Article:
I am no longer sure ‘Distractions’ is appropriate.  The summer gig is under way and that is the main distraction from my writing.  But it’s not superfluous like a distraction is.  It’s just a higher priority for the time being.

A lot of processing is done on the computer, so I have spent a lot of time on Netflix streaming The Office.  Why don’t more TV vendors do this?  It will end up on the Net eventually, but if on Netflix or on Hulu then, at least, they make some money off of it.  Here’s the better test.  The shows that I do follow, that are available for me to view for free, even though Netflix is a sunk cost, are harder for me to find on the free non-compensating sites.  Plus, the HBO shows could probably fetch higher premiums from Netflix because havign those shows stream might attract members.

It’s always comforting to find a well known author speak to my overriding sense of theory: there is too much focus, often unacknowledged, on the mind and not enough on the body/mind organism.  Here’s Paul Auster talking about the organism:

Writing is physical for me.  I always have the sense that the words are coming out of my body, not just my mind….Not only do you write books physically, but you read books physically as well.  There’s something about the rhythms of language that correspond to the rhythms of our own bodies.  An attentive reader is finding meanings in the book that can’t be articulated, finding them in his or her body. (2007, 27)

How very Massumi of Auster.

Alexander Star, the editor of Lingua Franca, has a piece about the state of fiction.  It’s mainly a review of literature, which concludes by aping the famous Jonathan Franzen essay.  Not impressive, but it is a good read if you are interested in a survey of the debate.  A debate that has apparently been put to rest since 1996.  Yawn.

A short diddy by a high school friend at The Second Pass about Glenn Beck’s new novel.  It includes links to more robust … hilarity.

Auster, Paul.  (2007).  Jonathan Lethem talks to Paul Auster.  In V. Vida, ed.  (2007).  The Believer book of writers talking to writers (25-42).  NY: Believer Books.

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I am convinced the best Story is the love from afar.  Here is a recent entry (a good entry even in a nearly-impossible-to-fail genre):

Molly Auerbach’s “The Shiksa

Of course, the nose is not actually happening.  It is the fantast-ic frame which is really what the genre is about: exposing our insecurities or our confidences.  Usually this genre occupies a song form: Stevie Wonder’s “My Cherie Amore”, natch, and Coldplay’s “Shiver” are the genre par examplance.

Blogging is also the genre put into another form.  Which is why I love it so.  This insight (yes, a confidence) helps complete Jodi Dean’s recent incompleteness.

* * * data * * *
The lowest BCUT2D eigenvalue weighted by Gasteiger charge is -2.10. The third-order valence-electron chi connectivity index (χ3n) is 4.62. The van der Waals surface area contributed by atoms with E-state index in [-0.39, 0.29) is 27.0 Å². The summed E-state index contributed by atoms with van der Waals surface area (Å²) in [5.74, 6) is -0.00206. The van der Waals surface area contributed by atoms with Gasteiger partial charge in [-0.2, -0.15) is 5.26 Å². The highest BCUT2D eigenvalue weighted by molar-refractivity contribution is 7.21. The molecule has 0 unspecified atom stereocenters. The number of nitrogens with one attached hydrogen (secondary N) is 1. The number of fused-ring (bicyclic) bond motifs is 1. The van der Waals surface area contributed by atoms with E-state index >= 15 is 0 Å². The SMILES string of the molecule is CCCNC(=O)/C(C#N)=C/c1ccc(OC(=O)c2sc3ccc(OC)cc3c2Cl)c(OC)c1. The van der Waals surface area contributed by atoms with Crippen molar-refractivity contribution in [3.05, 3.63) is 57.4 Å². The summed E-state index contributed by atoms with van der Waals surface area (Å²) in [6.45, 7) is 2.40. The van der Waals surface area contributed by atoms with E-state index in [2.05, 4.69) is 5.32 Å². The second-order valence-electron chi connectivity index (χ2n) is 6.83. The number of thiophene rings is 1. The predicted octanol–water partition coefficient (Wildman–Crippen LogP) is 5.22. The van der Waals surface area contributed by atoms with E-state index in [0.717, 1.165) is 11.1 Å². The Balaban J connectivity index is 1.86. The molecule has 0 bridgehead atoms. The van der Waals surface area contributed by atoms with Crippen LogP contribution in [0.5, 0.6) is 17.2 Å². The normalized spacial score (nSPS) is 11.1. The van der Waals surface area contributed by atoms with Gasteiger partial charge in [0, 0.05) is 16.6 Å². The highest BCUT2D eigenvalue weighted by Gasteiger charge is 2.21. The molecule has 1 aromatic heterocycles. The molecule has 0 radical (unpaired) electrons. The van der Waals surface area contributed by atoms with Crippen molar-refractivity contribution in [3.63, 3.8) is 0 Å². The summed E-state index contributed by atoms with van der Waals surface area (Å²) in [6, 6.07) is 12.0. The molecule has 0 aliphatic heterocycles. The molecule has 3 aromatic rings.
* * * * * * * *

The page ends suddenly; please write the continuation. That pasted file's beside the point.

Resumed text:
More to follow to-morrow are as I discuss Mel Gibson’s latest, Edge of Darkness, and the Fear of Death.

Best.

The Prometheus Deception
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I am giving up on yet another book, Robert Ludlum’s The Prometheus Deception. I made it to page 89 but I feel as though it is written for high schoolers who need help seeing things.  First, a synopsis of the first few pages because it is an interesting idea.  Bryson is a spook working for The Directorate, a super secret organization fighting the evil commies.  So super secret that the Presidential award he is awarded cannot be given to him, he is given only a glimpse of it.  An error happens and Bryson is put to pasture as an academic in Pennsylvania.  At first I was offended, as though academics were so easy to get into, but then it is Pennsylvania (remind me someday to tell of my experience with an education major from a tiny liberal arts school in central PA).

A few years go by and Bryson is contacted by the CIA who tell him that The Directorate was instead a KGB (or was it GRU?) front set up to recruit the best and the brightest (common knowledge in the Reagan years that we were much smarter and capable) who did not have to pose as Americans.  Bryson then goes to uncover the current workings of The Directorate.  An intereting idea, so interesting that I am fairly certain I have encountered it somewhere else.  Have I tried to read this book before and gave it up then as well?

The scene where I finally called no mas finds Bryson on a large container ship that is an arms merchant platform.  His cover is blown and he is on the run.  He runs into the engine room.  The lights are turned off and he is being pursued by four men using night vision goggles, never mind the heat from the engines ought to wreck the utility of the NVGs.  Bryson is trapped against a bulkhead and shooting blindly.  Someone else enters and shoots his pursuers dead.  The other, a woman – sacre bleu! – turns on a light and tells him to follow.  Bryson, of course, argues and tests her for it not being a trap.  A trap?  Even if it is a trap, of course it is you undercover spook, you go with her because not going with her means death.  Ludlum decides to lecture the readers with the following nonsensical exchange.

Bryson stared at the woman.

“Come on!” she called, her voice rising in desperation.  “If I wanted to kill you, I would have done so already.  I’ve got the advantage, I’ve got the infrared – not you.”

“You don’t have the the advantage now,” Bryson called back, his grip steady on his stolen weapon, lowered at his side.

“”I know this ship inside and out.  Now, if you want to stay here and play games, be my guest.  I have no choice now but to get off the ship.  Calcanis’s security force is large – there are plenty of others, probably on their way right now.”  With her free hand she pointed toward an object mounted high on one of the bulkheads near the ceiling of the generator room.  Bryson recognized it as a surveillance camera….Unlatching [a hatch cover], she glanced back and jerked her head toward the opening, signalling him to follow.

Bryson hesitated no more than a few seconds before he did so. (95)

Really?  We needed all that?  Of course not, but for some reason Ludlum thought we did.  And.  And, I had left out about a paragraph of her explaining to him how following her was his only option.  No shit. I also left out the end of the previous chapter where she is again telling him he has no option but to follow her.